How I Went From Walking the Mile Run to Running a Marathon (And You Can Too!)

The fact that I ran a marathon still kind of blows my mind. Me? The girl that used to walk the mile run in gym class? A marathoner? SHUT THE F*CK UP.

But it’s true. This gal ran 26.2 miles around Manhattan — and before I even turned 26-years-old.

This transformation didn’t happen overnight. And I didn’t just wake up one day and say I want to run a marathon!!!!!

If watching the Boston Marathon today gives you the weepies and makes you think Well hot damn! Maybe I should run a marathon, this post is for you.

so you wanna run a marathon

First things first ● If you wanna run a marathon, you can run a marathon.

Sounds crazy, but stick with me.

A marathon is about mental strength more than anything. Yes you have to train and prepare and get your body ready. But even more important is getting your head in the game.

I’m no superwoman when it comes to fitness. Sure, I’m stronger than the average bear. But nothing to brag about.

I wanted to run a marathon, so I ran a marathon. It’s that simple. And if running a marathon is a bucket list item of yours, it’s achievable.

 

▶︎ Start with a 5K.

If you can’t run a mile (I sure as hell couldn’t 5 years ago!) start by training for a 5K.

I used the Couch to 5K app on my phone to help me train for my first 5K and it was perfect. The app helps you work your way up to 3.1 miles in tiny, bite-sized increments.

By the time I finished the program I was able to run for 30 minutes without stopping — something I’ve NEVER been able to do. And I confidently crushed my first 5K (<— ANCIENT race recap alert!)

It sounds silly now, considering I’ve run ALL the miles, but this 5K was a HUGE deal for me at the time.

 

 

▶︎ Great, now work your way up to a half marathon.

I ran my first 5K in August, 2012. A little over a year later I ran my first half marathon. And swore I’d never ever ever run another half again during every single training run. Oops.

Training for my first half marathon was hard, arguably harder than marathon training. But I’ll never forget the moment when I hit 10 miles for the first time during my last long run of the training cycle.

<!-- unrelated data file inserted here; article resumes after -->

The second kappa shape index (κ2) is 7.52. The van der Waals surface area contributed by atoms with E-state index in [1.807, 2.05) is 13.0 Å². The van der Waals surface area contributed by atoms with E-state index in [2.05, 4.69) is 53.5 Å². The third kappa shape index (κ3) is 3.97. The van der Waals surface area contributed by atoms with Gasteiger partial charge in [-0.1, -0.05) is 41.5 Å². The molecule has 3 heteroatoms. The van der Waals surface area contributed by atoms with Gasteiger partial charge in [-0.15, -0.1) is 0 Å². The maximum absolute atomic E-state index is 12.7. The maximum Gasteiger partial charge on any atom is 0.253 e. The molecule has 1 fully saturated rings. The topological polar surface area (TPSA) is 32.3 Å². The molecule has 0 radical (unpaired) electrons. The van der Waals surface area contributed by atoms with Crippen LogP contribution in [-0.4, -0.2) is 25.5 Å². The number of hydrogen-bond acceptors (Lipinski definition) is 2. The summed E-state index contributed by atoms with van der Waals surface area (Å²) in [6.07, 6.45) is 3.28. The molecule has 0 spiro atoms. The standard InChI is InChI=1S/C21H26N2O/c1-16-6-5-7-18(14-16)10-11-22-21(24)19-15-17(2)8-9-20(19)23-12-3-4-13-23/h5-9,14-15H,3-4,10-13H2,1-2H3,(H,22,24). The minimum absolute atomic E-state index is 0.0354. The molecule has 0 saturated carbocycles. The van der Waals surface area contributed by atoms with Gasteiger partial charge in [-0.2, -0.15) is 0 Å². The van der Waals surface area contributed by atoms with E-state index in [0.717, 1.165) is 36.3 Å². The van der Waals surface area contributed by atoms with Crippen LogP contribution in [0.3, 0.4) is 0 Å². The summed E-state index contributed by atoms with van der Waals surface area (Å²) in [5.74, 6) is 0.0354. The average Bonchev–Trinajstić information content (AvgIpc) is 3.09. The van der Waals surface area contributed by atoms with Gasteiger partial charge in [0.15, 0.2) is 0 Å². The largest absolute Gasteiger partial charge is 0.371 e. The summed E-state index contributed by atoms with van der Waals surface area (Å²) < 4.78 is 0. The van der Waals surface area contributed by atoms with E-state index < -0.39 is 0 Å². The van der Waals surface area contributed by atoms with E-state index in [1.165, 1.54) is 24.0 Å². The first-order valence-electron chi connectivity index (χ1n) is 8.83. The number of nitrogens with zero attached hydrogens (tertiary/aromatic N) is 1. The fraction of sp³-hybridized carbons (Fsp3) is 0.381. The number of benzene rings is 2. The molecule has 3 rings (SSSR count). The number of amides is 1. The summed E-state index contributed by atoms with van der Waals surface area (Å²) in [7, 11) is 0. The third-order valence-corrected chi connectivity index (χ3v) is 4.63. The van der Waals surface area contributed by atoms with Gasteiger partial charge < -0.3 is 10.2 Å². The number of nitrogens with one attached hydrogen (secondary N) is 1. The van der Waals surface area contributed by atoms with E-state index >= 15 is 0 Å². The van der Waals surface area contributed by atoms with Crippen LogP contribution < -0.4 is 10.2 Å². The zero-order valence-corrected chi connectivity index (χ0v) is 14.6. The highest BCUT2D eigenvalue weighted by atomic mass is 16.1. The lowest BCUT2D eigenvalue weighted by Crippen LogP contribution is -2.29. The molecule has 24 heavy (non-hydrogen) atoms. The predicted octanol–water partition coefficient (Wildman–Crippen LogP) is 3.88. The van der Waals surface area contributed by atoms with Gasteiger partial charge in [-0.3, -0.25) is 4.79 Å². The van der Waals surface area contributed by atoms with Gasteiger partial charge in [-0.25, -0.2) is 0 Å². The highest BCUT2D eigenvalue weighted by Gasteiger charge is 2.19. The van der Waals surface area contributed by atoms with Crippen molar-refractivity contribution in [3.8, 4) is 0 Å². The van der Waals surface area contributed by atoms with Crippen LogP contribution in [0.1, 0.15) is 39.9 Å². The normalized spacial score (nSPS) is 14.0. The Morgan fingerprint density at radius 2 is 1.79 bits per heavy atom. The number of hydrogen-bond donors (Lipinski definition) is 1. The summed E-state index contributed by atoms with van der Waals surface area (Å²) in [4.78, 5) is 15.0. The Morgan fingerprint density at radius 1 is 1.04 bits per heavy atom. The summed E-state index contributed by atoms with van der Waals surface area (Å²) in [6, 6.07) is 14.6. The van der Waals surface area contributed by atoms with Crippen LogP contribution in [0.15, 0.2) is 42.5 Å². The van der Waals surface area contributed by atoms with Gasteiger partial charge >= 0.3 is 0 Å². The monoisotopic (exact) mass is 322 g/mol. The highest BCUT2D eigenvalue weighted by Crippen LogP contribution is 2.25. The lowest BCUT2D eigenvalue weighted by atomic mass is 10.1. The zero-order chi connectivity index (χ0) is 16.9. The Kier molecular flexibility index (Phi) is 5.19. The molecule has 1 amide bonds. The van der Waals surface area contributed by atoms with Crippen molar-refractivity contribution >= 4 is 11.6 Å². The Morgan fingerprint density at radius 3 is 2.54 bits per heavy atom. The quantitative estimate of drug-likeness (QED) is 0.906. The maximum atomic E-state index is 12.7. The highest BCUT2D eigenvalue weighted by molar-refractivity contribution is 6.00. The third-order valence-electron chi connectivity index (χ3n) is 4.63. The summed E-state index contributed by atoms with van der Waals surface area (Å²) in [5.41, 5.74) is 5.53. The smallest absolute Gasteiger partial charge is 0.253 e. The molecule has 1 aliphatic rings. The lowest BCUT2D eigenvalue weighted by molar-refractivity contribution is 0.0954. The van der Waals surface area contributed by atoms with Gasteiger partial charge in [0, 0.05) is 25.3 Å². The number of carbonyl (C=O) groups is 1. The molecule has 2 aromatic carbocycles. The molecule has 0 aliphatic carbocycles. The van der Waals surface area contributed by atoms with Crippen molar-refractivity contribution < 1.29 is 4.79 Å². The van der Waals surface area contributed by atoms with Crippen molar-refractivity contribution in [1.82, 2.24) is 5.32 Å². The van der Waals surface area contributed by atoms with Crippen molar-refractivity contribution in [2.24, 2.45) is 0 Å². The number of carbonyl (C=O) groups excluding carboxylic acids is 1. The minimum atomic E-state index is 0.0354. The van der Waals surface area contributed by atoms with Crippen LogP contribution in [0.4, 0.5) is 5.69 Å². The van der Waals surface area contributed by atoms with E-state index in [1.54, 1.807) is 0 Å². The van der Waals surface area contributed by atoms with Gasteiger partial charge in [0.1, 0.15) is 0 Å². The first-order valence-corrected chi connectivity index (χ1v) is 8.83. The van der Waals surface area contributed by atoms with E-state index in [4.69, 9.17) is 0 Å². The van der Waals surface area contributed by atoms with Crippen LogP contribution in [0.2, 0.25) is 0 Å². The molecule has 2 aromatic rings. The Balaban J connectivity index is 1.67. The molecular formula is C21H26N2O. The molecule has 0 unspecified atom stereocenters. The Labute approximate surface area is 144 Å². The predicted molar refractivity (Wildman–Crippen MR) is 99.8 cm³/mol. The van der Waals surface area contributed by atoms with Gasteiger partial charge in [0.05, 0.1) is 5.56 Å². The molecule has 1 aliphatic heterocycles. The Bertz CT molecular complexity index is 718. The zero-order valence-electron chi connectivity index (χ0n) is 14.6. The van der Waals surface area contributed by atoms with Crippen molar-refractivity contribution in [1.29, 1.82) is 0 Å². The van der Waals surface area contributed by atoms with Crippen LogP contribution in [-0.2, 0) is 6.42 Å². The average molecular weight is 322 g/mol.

For half marathon training, I used this program from Hal Higdon and did a TON of cross training.

 

▶︎ Run a few more half marathons

Yes, really. After running my first half in October 2013, I ran another half in April 2014. I took a break and came back to run a half in June 2015 which got me ready for the 2015 NYC Marathon in November.

I haven’t run a ton of half marathons considering. But after running three half marathons, I knew I could run 13.1 miles. It wasn’t some fluke.

My body also became used to pounding the pavement. Mentally, I got used to staying positive during long runs, even when I wanted to quit.

 

▶︎ Choose a marathon that excites you.

If I was going to run a marathon, it was going to be NYC. The energy during the NYC Marathon is insane. And I’m a New Yorker. The thought of running 26.2 miles around my beloved city excited me.

Choose a marathon that gets you pumped. Explore a new city. Or choose a race known for it’s loud crowds.

Not only was I excited to run 26.2 around my beloved city, I also was fundraising for a cause important to me. When I didn’t get into the NYC Marathon via lottery, I decided to fundraise with the Leukemia and Lymphoma Society. As the daughter of a lymphoma survivor, I was proud to support this important cause.

 

▶︎ Know your why.

During those extra shitty training runs, you’re gonna question why you ever decided to run a marathon in the first place. You can’t let your brain give up on you. And you should know why you’re doing this in the first place.

For me, bragging rights was motivation enough.

I wanted to say I ran a marathon.

During those brutal long runs, I dreamed about brunch. And a hot shower. And how good crossing the finish line would feel.

 

Want more marathon tips? Check out my post on EVERYTHING you need to know about running the NYC Marathon.

YOUR TURN: Is running a marathon on your bucket list? If you’ve run a marathon, what was your journey to 26.2 like?

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  • My big thing was completely surrounding myself with people that have done it before and that believed in me. Training for my first one was terrifying.. it took me weeks to go over the 13 mile mark into unfamiliar territory. I had a friend run my first 14 mile run with me, and then she ran with me for my first 20. I listened to their advice on fueling and hydrating, when to rotate sneakers, what to wear, what to eat the night before, how to recover and stretch, how to crosstrain… I soaked in all the info they would throw at me because they’ve all done it before and have the medal to prove it.

    Now, I get to be that friend that tells people “oh a marathon, you TOTALLY can do that, I’ve done it 7 times already..” and offer all the advice to people wanting to run a race for the first time.